Maybe the Ukraine export rollover deal wasn’t so momentous after all.

At least, so markets are suggesting.

While wheat futures prices initially tumbled, as might be expected after Russia and Ukraine agreed an extra 120-day lifeline to the safe corridor for shipments, bears’ stranglehold soon weakened.

Chicago December soft red winter wheat futures, having initially slumped by 2.9% to a two-month low, recovered to stand just 1.1% lower in closing deals.

Paris December wheat futures rebounded from 1.6% losses to close up 1.5%, its best performance in two weeks.

Small print

Of course, this may be down just to profit-taking by investors on short positions taken out in expectation of a deal – so-called “sell the rumour, buy the fact” thinking.

But there are other explanations in the frame too.

One is that the terms of the agreement fell short of expectations. The deal was, after all, extended for 120 days, rather than the one year that Ukraine had been seeking, and has thus far fallen short in geography too.

Russia has not agreed that the deal should be extended beyond the three ports already covered to existing facilities, as Ukraine had wanted, including southern Mykolaiv sites which accounted for 35% of Ukraine’s foods exports ahead of the Russian invasion.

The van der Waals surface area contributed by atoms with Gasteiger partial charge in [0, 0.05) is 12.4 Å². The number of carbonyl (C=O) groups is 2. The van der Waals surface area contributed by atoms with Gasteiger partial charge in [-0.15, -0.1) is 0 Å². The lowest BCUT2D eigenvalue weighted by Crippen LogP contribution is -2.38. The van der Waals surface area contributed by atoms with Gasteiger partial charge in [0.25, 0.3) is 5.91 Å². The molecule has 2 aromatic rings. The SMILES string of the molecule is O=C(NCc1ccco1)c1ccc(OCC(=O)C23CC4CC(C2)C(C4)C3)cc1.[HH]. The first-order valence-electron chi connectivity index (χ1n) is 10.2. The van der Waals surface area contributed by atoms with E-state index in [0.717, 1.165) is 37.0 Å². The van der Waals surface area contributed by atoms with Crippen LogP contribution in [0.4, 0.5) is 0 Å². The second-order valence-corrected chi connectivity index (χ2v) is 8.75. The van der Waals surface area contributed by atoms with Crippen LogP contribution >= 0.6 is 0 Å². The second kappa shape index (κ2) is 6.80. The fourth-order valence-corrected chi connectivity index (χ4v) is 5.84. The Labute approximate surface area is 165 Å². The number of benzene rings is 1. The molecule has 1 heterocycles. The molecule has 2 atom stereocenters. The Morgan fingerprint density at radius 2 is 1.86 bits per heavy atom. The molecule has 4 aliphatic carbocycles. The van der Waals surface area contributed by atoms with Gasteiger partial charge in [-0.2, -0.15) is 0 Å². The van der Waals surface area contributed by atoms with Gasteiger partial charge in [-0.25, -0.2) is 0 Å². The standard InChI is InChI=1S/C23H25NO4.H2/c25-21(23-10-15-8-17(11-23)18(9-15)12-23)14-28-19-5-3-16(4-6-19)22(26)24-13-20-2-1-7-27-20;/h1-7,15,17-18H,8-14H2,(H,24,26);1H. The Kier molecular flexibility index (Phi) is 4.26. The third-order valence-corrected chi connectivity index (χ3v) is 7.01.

Import demand

Importers certainly don’t seem to have been hanging around awaiting lower prices.

The recovery in Paris prices was viewed as fuelled by talk that China had bought additional French wheat, on top of two cargos reportedly purchased earlier this week.

And after all, Egypt’s Gasc, which is famously price sensitive, has been buying at $362 per tonne including freight (after last week rejecting prices pitched in the main higher by $10 per tonne or more).

The fall in Paris futures on Thursday took the December lot at one point as low as E314.75 per tonne, equivalent to $326 per tonne.

Even factoring in extra costs, such as the $23 per tonne for shipping from France to Egypt, that kind of price must have got buyers such as Gasc thinking.

Especially as shipping in from the European Union comes with a lot less extra baggage these days than buying from outcast Russia.